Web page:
Latest results show that 92 percent of eight month olds are now fully immunised, exceeding the interim immunisation target of 90 percent.

This is up from 80 percent in 2009. The current challenge is to ensure that 95 percent of eight month olds are immunised by December 2014, and that this is maintained through to 30 June 2017.

To assist us in reaching our target, a new National Immunisation Schedule commenced on 1 July 2014. A suite of resources to support the schedule change has been released. This includes a new Immunisation Handbook which provides clinical guidelines for the safe and effective use of vaccines.

The rotavirus vaccine has also been introduced to the schedule. Because these vaccines must be started before the baby is 15 weeks, including this in the schedule will support GP registration and infant recall.

These successes reflect the work of the primary care sector, general practice teams and outreach, as well as immunisation staff working in DHBs. General practices are using practice management systems to identify children who are due or late for their immunisations to better engage with their families and enable timely immunisation.

By giving children the best start to life we can encourage them to live healthier lifestyles and reduce health risks later in life.

V. Better help for smokers to quit

There has been good progress in helping smokers to quit, particularly in the hospital setting. Latest results show that 14 DHBs offered health advice on smoking in hospital settings for at least 95 percent of patients who smoke. This compares with 17 percent when the target first began in 2009.

Performance for the primary care target in quarter two of 2013/14 was 66 percent. This represents a 27 percent improvement from quarter one in 2012/13, when the target results were first published by the Ministry. One DHB met the primary care target this quarter, and 15 DHBs have made significant improvements.

VI. More heart and diabetes checks

Long-term health conditions form the largest health burden in New Zealand and the numbers are growing. As the population ages and lifestyles change, this group of conditions is expected to increase substantially unless we take action.

The ‘More heart and diabetes checks’ health target aims to increase the proportion of the population who are checked for their risk of cardiovascular disease and diabetes.

Latest figures show that since 2008:

• 936,059 CVD risk assessments were completed.

• 73 percent of eligible people have had a risk assessment in the last five years, compared to less than 50 percent when the target was introduced in January 2012.

The government is focused on encouraging people to make positive changes to their lifestyles to ensure they live longer, healthier lives.


I. Healthy Families NZ

To keep children healthy, including some of our most vulnerable kids, over 95 percent of under-sixes in New Zealand can now access free doctors’ visits during the daytime and after-hours. Building on this success, in Budget 2014 we announced that free doctors’ visits will soon be extended to all children under 13 years of age from July next year.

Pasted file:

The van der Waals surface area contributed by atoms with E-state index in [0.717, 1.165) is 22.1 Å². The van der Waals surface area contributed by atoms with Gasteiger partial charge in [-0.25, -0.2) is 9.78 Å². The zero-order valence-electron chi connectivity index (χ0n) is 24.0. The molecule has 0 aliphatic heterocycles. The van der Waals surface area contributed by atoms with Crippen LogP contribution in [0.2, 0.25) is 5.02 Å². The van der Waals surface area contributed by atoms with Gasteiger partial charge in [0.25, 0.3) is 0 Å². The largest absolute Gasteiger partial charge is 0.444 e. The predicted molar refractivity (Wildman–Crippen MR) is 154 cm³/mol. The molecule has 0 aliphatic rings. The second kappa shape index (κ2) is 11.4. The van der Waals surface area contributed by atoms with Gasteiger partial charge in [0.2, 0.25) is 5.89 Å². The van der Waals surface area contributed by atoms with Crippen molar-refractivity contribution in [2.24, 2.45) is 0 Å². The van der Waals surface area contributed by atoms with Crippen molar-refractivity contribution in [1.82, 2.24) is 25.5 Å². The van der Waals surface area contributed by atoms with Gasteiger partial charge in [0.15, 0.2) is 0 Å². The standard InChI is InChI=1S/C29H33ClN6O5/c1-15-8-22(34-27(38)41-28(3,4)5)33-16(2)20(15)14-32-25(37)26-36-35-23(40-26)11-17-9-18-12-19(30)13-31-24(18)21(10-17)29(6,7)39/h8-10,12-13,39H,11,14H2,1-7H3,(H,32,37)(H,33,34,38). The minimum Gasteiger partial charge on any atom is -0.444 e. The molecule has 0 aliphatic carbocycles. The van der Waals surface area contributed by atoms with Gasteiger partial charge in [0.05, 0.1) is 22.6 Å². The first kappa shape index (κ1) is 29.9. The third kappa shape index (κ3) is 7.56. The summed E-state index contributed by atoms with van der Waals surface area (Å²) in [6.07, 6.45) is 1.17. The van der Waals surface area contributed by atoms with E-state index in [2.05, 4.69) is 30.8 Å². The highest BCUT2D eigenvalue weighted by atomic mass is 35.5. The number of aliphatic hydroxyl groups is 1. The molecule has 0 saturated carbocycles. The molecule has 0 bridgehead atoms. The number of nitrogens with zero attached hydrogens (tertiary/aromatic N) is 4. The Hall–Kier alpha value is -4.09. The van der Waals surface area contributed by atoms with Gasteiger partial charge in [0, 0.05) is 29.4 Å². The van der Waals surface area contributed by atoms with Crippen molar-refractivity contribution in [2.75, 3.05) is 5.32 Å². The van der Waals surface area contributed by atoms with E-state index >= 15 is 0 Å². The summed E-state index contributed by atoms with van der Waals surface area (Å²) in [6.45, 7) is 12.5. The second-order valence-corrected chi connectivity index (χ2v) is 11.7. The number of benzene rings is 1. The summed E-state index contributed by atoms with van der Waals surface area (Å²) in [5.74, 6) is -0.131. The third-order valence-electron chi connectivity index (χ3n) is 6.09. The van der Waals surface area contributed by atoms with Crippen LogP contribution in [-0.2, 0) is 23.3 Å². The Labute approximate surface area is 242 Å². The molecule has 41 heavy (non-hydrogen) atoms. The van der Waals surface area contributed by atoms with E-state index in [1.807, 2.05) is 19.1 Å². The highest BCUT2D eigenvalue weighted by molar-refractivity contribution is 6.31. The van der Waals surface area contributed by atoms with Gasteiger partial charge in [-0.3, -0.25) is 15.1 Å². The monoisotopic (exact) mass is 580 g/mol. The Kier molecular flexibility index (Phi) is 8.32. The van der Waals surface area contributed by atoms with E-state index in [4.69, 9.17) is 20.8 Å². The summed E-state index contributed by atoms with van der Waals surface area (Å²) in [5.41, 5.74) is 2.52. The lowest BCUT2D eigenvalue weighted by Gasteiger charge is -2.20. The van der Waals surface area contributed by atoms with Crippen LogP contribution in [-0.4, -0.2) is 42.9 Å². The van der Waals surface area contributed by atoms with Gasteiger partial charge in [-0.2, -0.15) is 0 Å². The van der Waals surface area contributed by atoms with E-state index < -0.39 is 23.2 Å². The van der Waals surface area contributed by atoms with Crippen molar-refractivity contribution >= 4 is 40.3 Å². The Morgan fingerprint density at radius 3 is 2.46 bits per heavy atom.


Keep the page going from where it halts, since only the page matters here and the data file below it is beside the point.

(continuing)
We are also investing in a number of prevention programmes to reduce unhealthy weight and promote healthy lifestyles.

One such programme that we are pleased to be rolling out is Healthy Families NZ – a new community-level health promotion and prevention strategy inspired by Healthy Together Victoria.

There is a lot of debate about what works best to reduce obesity – and resources are often too thinly spread. But there’s strong evidence that the whole of community approach happening in Victoria is making a difference.

In Colac, for example, the community has focused on reducing childhood obesity. Colac primary school children are now eating more healthily, watching less television and participating in more activities after school. As a result children aged between four and 12 now have lower weight and smaller waists compared with children in nearby towns. These are the kind of results we hope to see in New Zealand.

Healthy Families NZ is a fresh approach to how we address the underlying causes of poor health. It has a particular focus on obesity, smoking and excessive drinking.

The Ministry of Health is leading the establishment of Healthy Families NZ communities in 10 locations across New Zealand. These communities will be the most visible aspect of Healthy Families NZ, bringing together local leadership, information and resources to help people make healthier choices for themselves and their families.

II. Rheumatic fever

Part of our commitment to improving the health of our children has been focused on reducing rheumatic fever. That’s why we have invested more than $65 million over six years to combat this preventable illness.

In June, we launch a TV campaign which shows the impact rheumatic fever can have on the lives of children and their families.

The great thing about this campaign is that it is based on the real life experiences of a family with 11-year old twins. One of the twins avoided rheumatic fever when his strep throat infection was detected by swabbing and he completed a course of antibiotics.

However his brother went on to have open heart surgery as a result of contracting rheumatic fever.

The campaign highlights the importance of getting sore throat checks. We have adverts on the radio in English, Samoan, te reo Māori and Tongan, and they are all delivered by people who have real life experience of rheumatic fever.

Last month I was able to visit a couple of sore-throat drop in clinics doing these throat swabs in Auckland and see for myself the impact they are having on detecting instances of rheumatic fever.

These clinics have been well received by the communities in which they operate, and will be expanded to other areas with high rates of rheumatic fever across the North Island.